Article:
Copenhagen Crunch: Amid Chaos, Clinton Proposes $100B Fund

On the second-to-last day of the international climate negotiations in Copenhagen, there’s gridlock for both the negotiators and for many attendees trying to get into the jam-packed Bella Center. Amid the chaos, U.S. Secretary of State Hillary Clinton announced (see video clip) on Thursday that the U.S. would work toward mobilizing a $100 billion per year fund (from both public and private sources) by 2020 to help developing countries mitigate greenhouse gases — if the world’s major economies meet certain requirements of an agreement.

The sticking point for Clinton’s announcement is clearly China’s willingness to provide transparency for its emissions reductions. Throughout the negotiations in Copenhagen China has balked at providing “measurable, reportable and verifiable” transparency for its emission reductions and Clinton said in the Q&A portion of the press conference on Thursday that China’s lack of commitment to transparency would be “a deal breaker” for such a $100 billion annual fund.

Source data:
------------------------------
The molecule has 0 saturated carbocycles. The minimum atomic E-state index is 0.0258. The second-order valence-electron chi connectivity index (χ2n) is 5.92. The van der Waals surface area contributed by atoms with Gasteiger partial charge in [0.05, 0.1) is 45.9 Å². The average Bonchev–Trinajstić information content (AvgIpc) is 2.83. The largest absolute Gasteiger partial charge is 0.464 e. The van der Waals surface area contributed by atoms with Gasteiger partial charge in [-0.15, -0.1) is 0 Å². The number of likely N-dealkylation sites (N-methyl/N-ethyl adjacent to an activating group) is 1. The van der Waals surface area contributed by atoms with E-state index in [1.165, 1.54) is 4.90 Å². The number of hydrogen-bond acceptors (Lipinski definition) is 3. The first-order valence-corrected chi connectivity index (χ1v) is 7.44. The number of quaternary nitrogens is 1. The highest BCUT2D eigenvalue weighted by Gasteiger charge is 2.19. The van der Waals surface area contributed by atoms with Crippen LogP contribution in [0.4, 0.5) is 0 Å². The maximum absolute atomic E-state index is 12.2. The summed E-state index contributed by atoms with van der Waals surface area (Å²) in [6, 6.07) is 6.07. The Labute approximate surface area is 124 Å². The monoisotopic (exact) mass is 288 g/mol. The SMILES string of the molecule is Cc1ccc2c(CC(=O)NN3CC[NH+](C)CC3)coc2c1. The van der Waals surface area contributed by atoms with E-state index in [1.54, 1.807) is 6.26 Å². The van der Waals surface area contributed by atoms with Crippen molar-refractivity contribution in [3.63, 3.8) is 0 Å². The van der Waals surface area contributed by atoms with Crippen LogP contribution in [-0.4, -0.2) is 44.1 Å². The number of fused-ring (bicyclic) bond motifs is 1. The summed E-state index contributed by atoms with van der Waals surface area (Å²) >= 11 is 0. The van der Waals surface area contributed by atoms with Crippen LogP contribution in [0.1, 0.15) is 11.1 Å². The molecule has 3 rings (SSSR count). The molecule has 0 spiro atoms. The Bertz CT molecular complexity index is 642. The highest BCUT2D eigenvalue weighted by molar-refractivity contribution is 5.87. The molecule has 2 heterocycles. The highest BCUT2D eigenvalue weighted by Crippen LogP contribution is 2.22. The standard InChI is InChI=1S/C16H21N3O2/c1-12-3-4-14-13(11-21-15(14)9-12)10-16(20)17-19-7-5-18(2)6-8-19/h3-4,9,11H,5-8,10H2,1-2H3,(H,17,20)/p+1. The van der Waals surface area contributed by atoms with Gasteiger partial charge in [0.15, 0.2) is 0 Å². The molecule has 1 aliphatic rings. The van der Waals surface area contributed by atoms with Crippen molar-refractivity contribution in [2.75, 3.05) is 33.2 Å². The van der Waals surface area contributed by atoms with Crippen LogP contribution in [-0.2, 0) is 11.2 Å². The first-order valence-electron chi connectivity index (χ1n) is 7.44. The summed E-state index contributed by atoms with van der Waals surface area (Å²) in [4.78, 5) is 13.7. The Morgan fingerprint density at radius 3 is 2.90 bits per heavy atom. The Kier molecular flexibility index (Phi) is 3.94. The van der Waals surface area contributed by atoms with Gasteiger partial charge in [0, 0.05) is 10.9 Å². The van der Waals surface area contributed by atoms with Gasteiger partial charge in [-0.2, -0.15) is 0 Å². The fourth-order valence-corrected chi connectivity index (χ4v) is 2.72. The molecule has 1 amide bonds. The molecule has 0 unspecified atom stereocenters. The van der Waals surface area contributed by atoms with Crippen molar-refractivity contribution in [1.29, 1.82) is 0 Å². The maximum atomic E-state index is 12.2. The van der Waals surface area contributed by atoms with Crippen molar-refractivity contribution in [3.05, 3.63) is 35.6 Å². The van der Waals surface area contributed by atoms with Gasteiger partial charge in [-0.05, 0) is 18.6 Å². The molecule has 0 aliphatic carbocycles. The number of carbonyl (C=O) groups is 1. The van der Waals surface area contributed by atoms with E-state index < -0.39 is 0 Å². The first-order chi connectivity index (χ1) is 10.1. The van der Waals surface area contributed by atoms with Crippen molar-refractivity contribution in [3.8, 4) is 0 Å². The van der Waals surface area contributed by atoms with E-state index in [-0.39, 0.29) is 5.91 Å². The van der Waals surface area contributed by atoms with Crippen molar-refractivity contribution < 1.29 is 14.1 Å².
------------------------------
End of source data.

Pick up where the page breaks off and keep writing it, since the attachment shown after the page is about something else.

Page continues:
So the potential funds carry some very specific conditions. And the funds are actually on the lower end of what some developing and developed nations have been calling for. As UN Climate Chief Yvo de Boer put it in a press conference later in the day on Thursday in Copenhagen (see YouTube clip) “it’s good that there has now been a statement of support for a clear number on long term finance,” but “now the discussion will have to take place with parties about whether they feel that sum is adequate.”

Clinton’s announcement also was unclear on how much the U.S. would commit to such a $100 billion fund. Clinton said the funds would come from a variety of sources including “public and private, bilateral and multilateral, and alternative sources of finances,” and would have a “significant focus on forestry and adaptation,” particularly for the poorest and most vulnerable countries.

While the announced funds might not lead to any type of deal or agreement in Copenhagen, the news is the most positive to come out of the negotiations all week. As Clinton noted in her speech “the talks have been difficult,” “challenges remain,” and “it’s no secret we have lost precious time in these last days.” Or to put it more bluntly as the heads of state arrive on Thursday and Friday the negotiations have turned into a lot of angry posturing from both developed and developing nations and delegates have made progress on very few of the key issues — including emissions reductions targets and long term financing.